From Dustin to go go grannies - 8 most eye-brow raising Eurovision moments of all time
Published 14/05/2016 | 00:00
Ah, the Eurovision. Who doesn’t love the camp, crazy spectacular that takes place every May?
We might pretend we don’t give a hoot about the show anymore because of block voting and bananas contestants, but secretly, every Irish person is hoping to reclaim the glory of days gone by, when we won pretty much every year and felt great about it.
We’re very rarely the best at anything, so it’s not surprising that those of us alive and kicking in the 90s would be ever so slightly thrilled at the notion of victory once more.
What started off as a rather calm little songwriting competition all the way back in 1956 is now a glittering, sparkling bonanza with high production values, pyrotechnics, oh, and countries who aren’t European.
This year, our very own Nicky Byrne of former Westlife and current 2fm fame failed to make it through to the finals. But while we love the great contestants, it’s the bizarre ones we remember.
So, with that in mind, here’s a look back at the most weird and wonderful Eurovision entrants ever…
1. The Turkey
By 2008, Ireland was sick of losing at Eurovision. On a dry run of 12 years after several years of glory, we were in a place where we just wanted to take the mick out of the entire thing. So we sent the finest bird this nation has ever known, Dustin the Turkey, to “sing” a song called Irlande Douze Points.
Irish people were divided, some delighted to be in on the joke with others mortified at making a mockery of the er, sacred institution. We didn’t win, but we did make our point. We think.
2. Twin mania
We sent our own favourite set of identical twins, Jedward, in 2011 and 2012 and the lads did very well — shouldn’t we just send them every year? However, they’re not the zaniest double act ever to compete. No, that honour goes to Russia’s 17-year-old Tolmachevy twins, who sang while conjoined by their long blonde hair.
3. Bearded and Fabulous
Conchita Wurst also took to the stage for Germany in 2014, and her appearance caused a lot of controversy due to the Russian intolerance of homosexuality. A political year for Eurovision, the appearance of a bearded drag queen (not a transsexual, as many people misunderstood) riled the conservatives.
However Conchita’s stunning performance meant she defied the naysayers by winning.
4. Go, Go Grannies!
Peddling their own brand of “ethno-pop” these eight elderly ladies, the Russian
Babushkas, from remote Russia came second in 2012 with their song Party For Everybody. However, only six of them were allowed take the stage under Eurovision rules. One of the ladies,
Yelizaveta Zarbatova, has since passed away, and they spent any money they raised from their notoriety restoring a local church.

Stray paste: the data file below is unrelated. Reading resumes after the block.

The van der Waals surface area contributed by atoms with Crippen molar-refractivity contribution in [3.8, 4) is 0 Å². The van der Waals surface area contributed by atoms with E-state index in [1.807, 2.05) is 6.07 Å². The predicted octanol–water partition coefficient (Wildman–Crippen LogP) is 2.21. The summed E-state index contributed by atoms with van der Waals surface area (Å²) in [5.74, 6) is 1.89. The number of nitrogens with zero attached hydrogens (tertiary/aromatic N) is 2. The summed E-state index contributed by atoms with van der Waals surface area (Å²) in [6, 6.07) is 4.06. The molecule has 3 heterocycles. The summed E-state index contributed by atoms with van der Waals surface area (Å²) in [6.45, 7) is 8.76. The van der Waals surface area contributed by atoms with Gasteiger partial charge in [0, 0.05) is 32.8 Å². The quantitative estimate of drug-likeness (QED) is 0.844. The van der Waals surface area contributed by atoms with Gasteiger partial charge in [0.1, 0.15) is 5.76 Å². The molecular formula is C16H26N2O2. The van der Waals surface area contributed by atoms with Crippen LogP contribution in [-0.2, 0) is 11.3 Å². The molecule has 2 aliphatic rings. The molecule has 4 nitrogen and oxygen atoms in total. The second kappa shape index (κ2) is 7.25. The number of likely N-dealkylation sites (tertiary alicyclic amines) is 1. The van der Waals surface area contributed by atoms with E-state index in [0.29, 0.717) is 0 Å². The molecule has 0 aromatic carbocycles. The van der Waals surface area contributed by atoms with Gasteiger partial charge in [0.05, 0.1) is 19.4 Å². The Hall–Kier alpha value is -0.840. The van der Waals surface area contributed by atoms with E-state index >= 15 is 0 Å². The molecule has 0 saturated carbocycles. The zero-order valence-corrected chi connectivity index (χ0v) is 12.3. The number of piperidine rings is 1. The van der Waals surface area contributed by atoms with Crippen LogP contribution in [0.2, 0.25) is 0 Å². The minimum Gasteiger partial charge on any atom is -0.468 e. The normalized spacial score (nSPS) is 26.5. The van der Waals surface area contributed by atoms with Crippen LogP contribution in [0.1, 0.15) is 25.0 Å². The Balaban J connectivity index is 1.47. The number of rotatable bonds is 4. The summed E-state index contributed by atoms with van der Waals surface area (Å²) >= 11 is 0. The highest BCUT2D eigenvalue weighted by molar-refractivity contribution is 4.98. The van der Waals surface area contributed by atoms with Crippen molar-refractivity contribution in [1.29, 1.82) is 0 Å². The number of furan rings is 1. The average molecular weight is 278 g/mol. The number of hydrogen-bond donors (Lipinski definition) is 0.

5. Viva La Diva
Eurovision has long been a massively gay-friendly event on the international stage, but the 1998 winner Dana International, an Israeli pop star, was the first transgender person to ever take home the crown.
Winning in Birmingham at a time when Eurovision was becoming even more popular, most of the focus of the world’s press at the time was on her sexuality.
However, most will agree that Dana won because her song, Diva, was quite simply an absolute club banger.
6. Monsters and Men
Who could ever forget the Finnish heavy metal band Lordi who won in 2006? The first rock group ever to take the title, their song Hard Rock Hallelujah was certainly catchy for its genre in a competition when most songs are pure pop. But it was the band’s appearance that jarred; they perform dressed as monstrous troll-like creatures wearing masks and costumes.
They’re currently recording their eighth studio album.
7. Legs Eleven
Now incredibly tame compared to the contestants of this era, in 1981 the British pop group Bucks Fizz scandalised millions when the female members’ skirts were ripped off by the guys mid-song. The scandal obviously worked in their favour though, as they won with their track Making Your Mind Up right here in Dublin. We do love a birra leg, wha’?
8. Lost In Translation
The Ukranian entry from 2007, Verka
Serduchka, might still be the most bizarre ever. Many Ukranians disapproved of the selection, and others pointed out that the title of the song Dancing Lasha Tumbai sounded very like “Russia goodbye” in the native tongue, something the performer disputed.
A mish-mash of several styles and languages, the song and performance have to be seen to be believed, so we suggest a YouTube…